OSMP Nature Almanac and Favorite Hikes - July
Hike of the Month - Arapaho Pass / Fourth of July Trailhead
OK, this trail is not actually part of the Open Space & Mountain Parks system, but the trailhead is located on a small parcel of OSMP land -- the Buckingham Campground at 10,100 feet elevation, near Eldora. The trail actually crosses land managed by the US Forest Service and enters the Indian Peaks Wilderness as it climbs to Arapaho Pass at nearly 12,000 feet. During July, the area explodes with alpine wildflowers: crimson Indian Paintbrushes, deep purple Monkshood and Larkspur, Rocky Mountain Columbines, pale blue Sky Pilot, and yellow Trout Lilies and Marsh Marigolds. Where streams crash down hillsides, look for hot pink Parry's Primrose. The trail crosses montane and subalpine life zones as it climbs to high, rocky tundra. At higher elevations, you'll see stunted trees twisted and deformed by harsh winds.
Please Note: Forest Service regulations for the wilderness area differ from the City of Boulder. Dogs must be on a hand-held leash at all times in the wilderness. Please visit the Indian Peaks Wilderness web site or contact the Forest Service at (303) 444-6600 for additional information on Forest Service lands and campgrounds in the Boulder area, as well as rules and regulations.
What's that Clicking?
During July, you may hear faint clicking sounds coming from trees and shrubs along hiking trails. These are cicadas, inch-long insects with bulbous eyes, long thick bodies and clear wings. Male cicadas produce the clicking sound to attract mates. They contract and expand a flexible membrane on their abdomen to create the sound, which echoes through hollow spaces in the body. There are over 2,500 species of cicadas in the world; some produce the loudest sounds emitted by an insect!
Join the Butterfly Watch
Butterfly populations peak in July across the Open Space system. On just about any hike you'll notice many different species. Butterflies are most active on warm days. They often congregate in flower-filled meadows and in low-lying muddy areas where small streams cross trails. Butterflies feed on nectar which they gather from flowers with their long, hollow tongue or proboscis . They keep the tongue rolled up in a tight coil while flying. When a butterfly alights on a flower to feed, special muscles at the base of the proboscis force high pressure fluid into the tongue, causing it to elongate. The butterfly can then probe the depths of a flower in search of nectar, much like a kid slurping the dregs of a soda bottle with a long straw.
Baby butterflies--caterpillars--are picky eaters. Each species has its own preferred larval food plants. Choosy mothers will only lay eggs on plants that will appeal to their larvae. When the babies hatch from the tiny eggs, they immediately start eating and growing. After several weeks, larvae that haven't become bird food will pupate in a chrysalis (similar to a cocoon but not wrapped in a silken envelope).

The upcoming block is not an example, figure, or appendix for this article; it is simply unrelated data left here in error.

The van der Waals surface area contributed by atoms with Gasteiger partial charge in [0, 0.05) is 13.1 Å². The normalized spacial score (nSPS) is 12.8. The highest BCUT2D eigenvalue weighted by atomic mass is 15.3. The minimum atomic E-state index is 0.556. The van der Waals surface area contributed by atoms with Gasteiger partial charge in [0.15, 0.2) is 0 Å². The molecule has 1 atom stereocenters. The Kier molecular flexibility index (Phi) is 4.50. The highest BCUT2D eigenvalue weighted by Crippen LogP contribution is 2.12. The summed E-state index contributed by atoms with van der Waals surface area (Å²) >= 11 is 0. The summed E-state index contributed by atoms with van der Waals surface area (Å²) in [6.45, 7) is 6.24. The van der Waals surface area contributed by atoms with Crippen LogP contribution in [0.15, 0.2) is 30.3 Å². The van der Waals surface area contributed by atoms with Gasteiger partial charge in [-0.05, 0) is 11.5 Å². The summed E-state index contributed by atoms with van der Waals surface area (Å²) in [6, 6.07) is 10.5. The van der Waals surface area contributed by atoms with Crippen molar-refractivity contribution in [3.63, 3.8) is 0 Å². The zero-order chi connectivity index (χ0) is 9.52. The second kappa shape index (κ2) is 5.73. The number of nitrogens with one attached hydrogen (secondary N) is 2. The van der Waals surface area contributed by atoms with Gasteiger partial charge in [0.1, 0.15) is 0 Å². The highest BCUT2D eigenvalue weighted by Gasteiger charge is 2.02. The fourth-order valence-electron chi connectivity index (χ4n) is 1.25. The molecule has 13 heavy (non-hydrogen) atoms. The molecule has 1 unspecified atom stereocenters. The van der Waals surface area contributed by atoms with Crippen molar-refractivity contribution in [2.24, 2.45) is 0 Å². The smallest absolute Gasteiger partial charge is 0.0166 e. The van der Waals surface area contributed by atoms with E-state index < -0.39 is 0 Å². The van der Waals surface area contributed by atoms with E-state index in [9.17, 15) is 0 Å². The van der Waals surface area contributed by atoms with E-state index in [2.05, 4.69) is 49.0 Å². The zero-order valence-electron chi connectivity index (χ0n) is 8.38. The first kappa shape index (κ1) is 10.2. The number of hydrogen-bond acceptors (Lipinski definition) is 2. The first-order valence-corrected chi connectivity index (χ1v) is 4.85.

Common butterflies on OSMP include Cabbage Whites (small white butterflies whose larvae feed on cabbage), Fritillaries (medium-sized brownish butterflies with round silver spots on their undersides), Tiger and Pale Swallowtails and small dark black Wood Nymphs that flutter about in meadows. OSMP is also home to some very rare butterfly species. The Hops Blue , a tiny blue butterfly, feeds on wild hops plants and is only known from a few areas along Colorado's Front Range. OSMP preserves habitat for this and other rare butterflies.
Did you know: The Front Range of Colorado has the fourth highest butterfly diversity of any place in the United States?
Congratulations! You've Fledged!
In July, baby Golden Eagles and Prairie and Peregrine Falcons fledge and leave the nest to soar over Boulder. These birds nest in the crags and cliffs overlooking the city, and will spend the rest of the summer in the area.
Keep your eyes peeled: the Mesa Trail and other trails at the base of the mountains are good places to see the new falcons. Listen for a high-pitched, "Keee! Keee! Keee! Keee!" and look to the skies. Falcons can be distinguished from other birds of prey by their streamlined shape and long, pointed swept-back wings. If you get a good look, you may be able to tell a Prairie (above) from a Peregrine (below). The former is more light colored and has grayish patches where the undersides of the wings attach to the body, whereas the latter has distinctive dark moustache marks.
Young Golden Eagles are also about. These very large, dark soaring birds may be seen close to the mountains, or out over they plains where they search prairie dog towns for a quick meal. Don't confuse Golden Eagles with the more common Turkey Vultures. Soaring eagles hold their wings flat, while vultures' wings bend upward in a "V" pattern. Vultures also tend to teeter from side to side as they soar.
The success of these magnificent birds is due in part to the wildlife closures that OSMP enforces during the breeding season. These raptor nesting closures open at the end of July. OSMP wants to thank all the people who have respected the closures, and the dedicated efforts of our Raptor Monitor Volunteers.
The Last Word
"And forget not that the earth delights to feel your bare feet and the winds long to play with your hair."
- Kahlil Gibran, (1883-1931) poet and novelist, author of "The Prophet."